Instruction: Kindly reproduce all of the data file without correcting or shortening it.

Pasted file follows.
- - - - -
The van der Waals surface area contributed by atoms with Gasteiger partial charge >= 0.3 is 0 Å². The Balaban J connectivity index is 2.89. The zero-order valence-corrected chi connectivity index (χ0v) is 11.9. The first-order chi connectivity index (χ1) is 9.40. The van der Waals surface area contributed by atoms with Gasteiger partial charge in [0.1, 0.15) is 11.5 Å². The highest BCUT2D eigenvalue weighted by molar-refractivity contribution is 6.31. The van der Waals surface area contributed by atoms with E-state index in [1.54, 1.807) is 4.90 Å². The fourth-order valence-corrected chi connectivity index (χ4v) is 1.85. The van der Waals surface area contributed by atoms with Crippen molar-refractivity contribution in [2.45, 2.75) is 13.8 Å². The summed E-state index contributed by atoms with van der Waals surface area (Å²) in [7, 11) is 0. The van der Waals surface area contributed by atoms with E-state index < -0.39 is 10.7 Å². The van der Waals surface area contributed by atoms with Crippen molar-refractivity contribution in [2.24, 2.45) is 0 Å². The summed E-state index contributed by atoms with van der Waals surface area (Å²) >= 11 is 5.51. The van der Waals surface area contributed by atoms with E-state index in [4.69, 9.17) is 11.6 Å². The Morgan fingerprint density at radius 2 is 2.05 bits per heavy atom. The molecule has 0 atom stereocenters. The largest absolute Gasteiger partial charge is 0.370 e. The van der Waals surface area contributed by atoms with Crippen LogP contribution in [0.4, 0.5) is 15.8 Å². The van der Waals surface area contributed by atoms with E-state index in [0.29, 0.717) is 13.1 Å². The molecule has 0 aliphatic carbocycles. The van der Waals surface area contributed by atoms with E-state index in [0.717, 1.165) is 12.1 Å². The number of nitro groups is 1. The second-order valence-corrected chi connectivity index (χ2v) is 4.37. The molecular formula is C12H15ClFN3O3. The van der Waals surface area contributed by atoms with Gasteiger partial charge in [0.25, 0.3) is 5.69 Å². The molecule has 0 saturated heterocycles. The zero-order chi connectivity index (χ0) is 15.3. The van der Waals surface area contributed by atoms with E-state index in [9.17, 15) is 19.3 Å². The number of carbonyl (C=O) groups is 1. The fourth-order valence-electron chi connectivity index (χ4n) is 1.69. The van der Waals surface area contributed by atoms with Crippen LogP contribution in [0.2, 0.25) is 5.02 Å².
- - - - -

The van der Waals surface area contributed by atoms with Gasteiger partial charge >= 0.3 is 0 Å². The Balaban J connectivity index is 2.89. The zero-order valence-corrected chi connectivity index (χ0v) is 11.9. The first-order chi connectivity index (χ1) is 9.40. The van der Waals surface area contributed by atoms with Gasteiger partial charge in [0.1, 0.15) is 11.5 Å². The highest BCUT2D eigenvalue weighted by molar-refractivity contribution is 6.31. The van der Waals surface area contributed by atoms with E-state index in [1.54, 1.807) is 4.90 Å². The fourth-order valence-corrected chi connectivity index (χ4v) is 1.85. The van der Waals surface area contributed by atoms with Crippen molar-refractivity contribution in [2.45, 2.75) is 13.8 Å². The summed E-state index contributed by atoms with van der Waals surface area (Å²) in [7, 11) is 0. The van der Waals surface area contributed by atoms with E-state index < -0.39 is 10.7 Å². The van der Waals surface area contributed by atoms with Crippen molar-refractivity contribution in [2.24, 2.45) is 0 Å². The summed E-state index contributed by atoms with van der Waals surface area (Å²) >= 11 is 5.51. The van der Waals surface area contributed by atoms with E-state index in [4.69, 9.17) is 11.6 Å². The Morgan fingerprint density at radius 2 is 2.05 bits per heavy atom. The molecule has 0 atom stereocenters. The largest absolute Gasteiger partial charge is 0.370 e. The van der Waals surface area contributed by atoms with Crippen LogP contribution in [0.4, 0.5) is 15.8 Å². The van der Waals surface area contributed by atoms with E-state index in [0.29, 0.717) is 13.1 Å². The molecule has 0 aliphatic carbocycles. The van der Waals surface area contributed by atoms with E-state index in [0.717, 1.165) is 12.1 Å². The number of nitro groups is 1. The second-order valence-corrected chi connectivity index (χ2v) is 4.37. The molecular formula is C12H15ClFN3O3. The van der Waals surface area contributed by atoms with Gasteiger partial charge in [0.25, 0.3) is 5.69 Å². The molecule has 0 saturated heterocycles. The zero-order chi connectivity index (χ0) is 15.3. The van der Waals surface area contributed by atoms with E-state index in [9.17, 15) is 19.3 Å². The number of carbonyl (C=O) groups is 1. The fourth-order valence-electron chi connectivity index (χ4n) is 1.69. The van der Waals surface area contributed by atoms with Crippen LogP contribution in [0.2, 0.25) is 5.02 Å².